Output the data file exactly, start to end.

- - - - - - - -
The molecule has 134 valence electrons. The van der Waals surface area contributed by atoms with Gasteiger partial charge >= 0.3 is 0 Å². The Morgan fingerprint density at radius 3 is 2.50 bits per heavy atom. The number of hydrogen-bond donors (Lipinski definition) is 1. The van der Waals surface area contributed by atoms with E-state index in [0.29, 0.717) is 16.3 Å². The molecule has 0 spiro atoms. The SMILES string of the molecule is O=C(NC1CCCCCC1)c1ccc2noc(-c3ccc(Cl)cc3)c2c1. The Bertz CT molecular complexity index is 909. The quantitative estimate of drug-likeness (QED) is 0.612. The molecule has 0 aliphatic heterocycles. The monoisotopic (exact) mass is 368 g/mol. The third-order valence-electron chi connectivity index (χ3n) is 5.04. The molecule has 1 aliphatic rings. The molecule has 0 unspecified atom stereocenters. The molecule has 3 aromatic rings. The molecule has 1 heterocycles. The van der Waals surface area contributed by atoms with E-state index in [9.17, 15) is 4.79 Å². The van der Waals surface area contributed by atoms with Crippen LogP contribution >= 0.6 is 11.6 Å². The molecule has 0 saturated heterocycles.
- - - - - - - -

The molecule has 134 valence electrons. The van der Waals surface area contributed by atoms with Gasteiger partial charge >= 0.3 is 0 Å². The Morgan fingerprint density at radius 3 is 2.50 bits per heavy atom. The number of hydrogen-bond donors (Lipinski definition) is 1. The van der Waals surface area contributed by atoms with E-state index in [0.29, 0.717) is 16.3 Å². The molecule has 0 spiro atoms. The SMILES string of the molecule is O=C(NC1CCCCCC1)c1ccc2noc(-c3ccc(Cl)cc3)c2c1. The Bertz CT molecular complexity index is 909. The quantitative estimate of drug-likeness (QED) is 0.612. The molecule has 0 aliphatic heterocycles. The monoisotopic (exact) mass is 368 g/mol. The third-order valence-electron chi connectivity index (χ3n) is 5.04. The molecule has 1 aliphatic rings. The molecule has 0 unspecified atom stereocenters. The molecule has 3 aromatic rings. The molecule has 1 heterocycles. The van der Waals surface area contributed by atoms with E-state index in [9.17, 15) is 4.79 Å². The van der Waals surface area contributed by atoms with Crippen LogP contribution >= 0.6 is 11.6 Å². The molecule has 0 saturated heterocycles.